Vehicle lighting systems are very important, particularly where road safety is concerned. If headlights were suddenly to fail at night and at high speed, the result could be catastrophic. Many techniques have been used, ranging from automatic changeover circuits to thermal circuit breakers, which pulse the lights rather than putting them out as a blown fuse would. Modern wiring systems fuse each bulb filament separately and even if the main supply to the headlights failed, it is likely that dim-dip would still work.
We have come a long way since lights such as the Lucas ‘King of the road’ were in use. These were acetylene lamps! A key point to remember with vehicle lights is that they must allow the driver to:
Sidelights, tail lights, brake lights, and others are relatively straightforward. Headlights present the most problems, namely that, on the dipped beam they must provide adequate light for the driver but without dazzling other road users. Many techniques have been tried over the years and great advances have been made, but the conflict between seeing and dazzling is very difficult to overcome. One of the latest developments, ultra-violet (UV) lighting, which is discussed later, shows some promise
Joseph Swan in the UK demonstrated the first light bulb in 1878. Much incremental development has taken place since that time. The number, shape, and size of bulbs used on vehicles is increasing all the time. shows a common selection. Most bulbs for vehicle lighting are generally either conventional tungsten filament bulbs or tungsten halogen.
In the conventional bulb, the tungsten filament is heated to incandescence by an electric current. In a vacuum the temperature is about 2300 ° C. Tungsten is a heavy metallic element and has the symbol W; its atomic number is 74; and its atomic weight 2.85. The pure metal is steel grey to tin white in color. Its physical properties include the highest melting point of all metals: 3410 ° C.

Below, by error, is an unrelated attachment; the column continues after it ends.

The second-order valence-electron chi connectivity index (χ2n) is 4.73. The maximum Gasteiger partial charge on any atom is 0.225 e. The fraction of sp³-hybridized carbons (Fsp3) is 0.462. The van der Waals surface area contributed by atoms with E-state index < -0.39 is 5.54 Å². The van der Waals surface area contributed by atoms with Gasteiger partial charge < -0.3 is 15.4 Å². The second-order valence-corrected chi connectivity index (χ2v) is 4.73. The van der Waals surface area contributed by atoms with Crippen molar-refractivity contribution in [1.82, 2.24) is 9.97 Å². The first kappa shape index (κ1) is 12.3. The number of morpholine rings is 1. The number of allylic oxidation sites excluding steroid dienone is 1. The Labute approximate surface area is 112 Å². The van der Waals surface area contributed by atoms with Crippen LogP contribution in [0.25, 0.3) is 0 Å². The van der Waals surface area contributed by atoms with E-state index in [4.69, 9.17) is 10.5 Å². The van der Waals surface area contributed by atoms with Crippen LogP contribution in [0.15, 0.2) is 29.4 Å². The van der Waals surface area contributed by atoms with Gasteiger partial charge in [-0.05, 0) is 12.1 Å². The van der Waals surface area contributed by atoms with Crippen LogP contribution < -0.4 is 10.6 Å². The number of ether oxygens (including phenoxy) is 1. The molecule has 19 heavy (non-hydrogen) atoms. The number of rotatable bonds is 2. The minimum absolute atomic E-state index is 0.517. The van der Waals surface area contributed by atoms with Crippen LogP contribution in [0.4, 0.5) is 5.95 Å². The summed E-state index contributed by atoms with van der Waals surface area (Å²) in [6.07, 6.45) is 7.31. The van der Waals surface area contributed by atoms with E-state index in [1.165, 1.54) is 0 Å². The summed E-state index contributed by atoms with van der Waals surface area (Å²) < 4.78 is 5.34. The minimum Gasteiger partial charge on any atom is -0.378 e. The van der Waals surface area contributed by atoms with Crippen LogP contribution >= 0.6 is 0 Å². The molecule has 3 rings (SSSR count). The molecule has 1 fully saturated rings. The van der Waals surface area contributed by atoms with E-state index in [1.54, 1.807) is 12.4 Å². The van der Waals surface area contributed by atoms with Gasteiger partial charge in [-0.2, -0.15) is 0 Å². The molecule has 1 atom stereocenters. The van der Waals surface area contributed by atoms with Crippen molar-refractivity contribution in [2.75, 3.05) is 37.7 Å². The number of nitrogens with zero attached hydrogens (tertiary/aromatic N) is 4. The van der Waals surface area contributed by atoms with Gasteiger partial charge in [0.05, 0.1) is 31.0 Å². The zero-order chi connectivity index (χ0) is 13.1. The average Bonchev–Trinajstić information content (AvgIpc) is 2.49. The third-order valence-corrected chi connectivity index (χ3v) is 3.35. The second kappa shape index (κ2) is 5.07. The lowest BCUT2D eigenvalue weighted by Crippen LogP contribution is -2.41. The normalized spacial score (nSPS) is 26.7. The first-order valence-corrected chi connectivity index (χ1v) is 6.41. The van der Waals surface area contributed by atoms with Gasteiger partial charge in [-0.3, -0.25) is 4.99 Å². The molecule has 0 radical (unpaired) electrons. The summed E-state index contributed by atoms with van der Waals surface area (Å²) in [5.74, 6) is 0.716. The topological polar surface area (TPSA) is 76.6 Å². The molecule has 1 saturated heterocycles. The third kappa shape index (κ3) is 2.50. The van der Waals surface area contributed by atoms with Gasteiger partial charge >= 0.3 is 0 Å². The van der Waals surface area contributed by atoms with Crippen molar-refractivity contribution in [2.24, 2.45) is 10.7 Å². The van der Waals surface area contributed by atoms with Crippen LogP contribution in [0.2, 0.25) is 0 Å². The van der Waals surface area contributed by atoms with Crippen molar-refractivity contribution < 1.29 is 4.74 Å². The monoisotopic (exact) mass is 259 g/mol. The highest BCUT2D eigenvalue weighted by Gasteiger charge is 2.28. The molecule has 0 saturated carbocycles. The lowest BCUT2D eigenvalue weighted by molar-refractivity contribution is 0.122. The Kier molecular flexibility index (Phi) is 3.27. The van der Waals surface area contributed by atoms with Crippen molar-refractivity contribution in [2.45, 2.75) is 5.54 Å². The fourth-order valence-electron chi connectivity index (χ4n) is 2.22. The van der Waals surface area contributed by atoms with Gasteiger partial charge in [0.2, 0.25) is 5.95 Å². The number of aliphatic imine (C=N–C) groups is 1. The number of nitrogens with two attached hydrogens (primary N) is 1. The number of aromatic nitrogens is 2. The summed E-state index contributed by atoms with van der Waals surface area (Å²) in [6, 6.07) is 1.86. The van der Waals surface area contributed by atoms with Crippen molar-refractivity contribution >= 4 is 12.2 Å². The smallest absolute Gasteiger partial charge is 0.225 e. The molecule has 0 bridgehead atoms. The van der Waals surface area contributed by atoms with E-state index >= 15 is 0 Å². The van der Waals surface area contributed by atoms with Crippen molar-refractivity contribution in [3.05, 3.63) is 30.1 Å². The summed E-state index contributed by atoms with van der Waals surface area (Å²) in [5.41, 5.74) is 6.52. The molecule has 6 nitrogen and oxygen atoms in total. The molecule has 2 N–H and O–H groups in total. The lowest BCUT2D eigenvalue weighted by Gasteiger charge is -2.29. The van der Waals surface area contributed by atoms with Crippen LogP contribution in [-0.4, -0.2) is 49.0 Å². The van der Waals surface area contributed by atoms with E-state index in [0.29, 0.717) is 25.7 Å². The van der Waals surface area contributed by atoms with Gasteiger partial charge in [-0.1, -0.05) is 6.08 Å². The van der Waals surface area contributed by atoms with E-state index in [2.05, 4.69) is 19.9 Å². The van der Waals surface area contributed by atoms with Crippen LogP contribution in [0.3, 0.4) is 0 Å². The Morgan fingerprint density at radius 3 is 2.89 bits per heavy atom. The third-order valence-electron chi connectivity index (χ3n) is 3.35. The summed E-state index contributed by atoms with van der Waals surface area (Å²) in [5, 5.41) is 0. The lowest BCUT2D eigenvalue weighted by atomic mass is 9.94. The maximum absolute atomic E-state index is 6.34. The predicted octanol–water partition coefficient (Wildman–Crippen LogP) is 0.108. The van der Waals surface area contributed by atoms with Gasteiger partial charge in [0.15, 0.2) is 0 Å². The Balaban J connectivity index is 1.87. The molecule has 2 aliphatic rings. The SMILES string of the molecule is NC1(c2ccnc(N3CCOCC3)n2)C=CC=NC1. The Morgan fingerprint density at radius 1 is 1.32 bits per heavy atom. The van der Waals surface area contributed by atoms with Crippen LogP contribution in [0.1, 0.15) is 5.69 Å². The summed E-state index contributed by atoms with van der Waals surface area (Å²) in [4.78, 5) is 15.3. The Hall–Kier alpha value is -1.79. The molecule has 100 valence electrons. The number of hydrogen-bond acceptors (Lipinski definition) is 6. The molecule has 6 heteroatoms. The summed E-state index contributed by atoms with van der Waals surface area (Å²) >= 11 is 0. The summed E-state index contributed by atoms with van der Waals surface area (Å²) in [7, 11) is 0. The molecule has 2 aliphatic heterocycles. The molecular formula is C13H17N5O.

Pure tungsten is easily forged, spun, drawn, and extruded, whereas in an impure state it is brittle and can be fabricated only with difficulty. Tungsten oxidizes in air, especially at higher temperatures, but it is resistant to corrosion and is only slightly attacked by most mineral acids. Tungsten or its alloys are therefore ideal for use as filaments for electric light bulbs.
The filament is normally wound into a ‘spiraled spiral’ to allow a suitable length of thin wire in a small space and to provide some mechanical strength. shows a typical bulb filament.
very volatile and break. This is why the voltage at which a bulb is operated must be kept within tight limits. The vacuum in a bulb prevents the conduction of heat from the filament but limits the operating temperature.
Gas-filled bulbs are more usual, where the glass bulb is filled with an inert gas such as argon under pressure. This allows the filament to work at a higher temperature without failing and therefore produce a whiter light. These bulbs will produce about 17 lm/W compared with a vacuum bulb, which will produce about 11 lm/W
Almost all vehicles now use tungsten-halogen bulbs for their headlights as these are able to produce about 24 lm/W (more for some modern designs). The bulb has a long life and will not blacken over a period of time like other bulbs.
This is because in normal gas bulbs, over a period of time, about 10% of the filament metal evaporates and is deposited on the bulb wall. The gas in halogen bulbs is mostly iodine.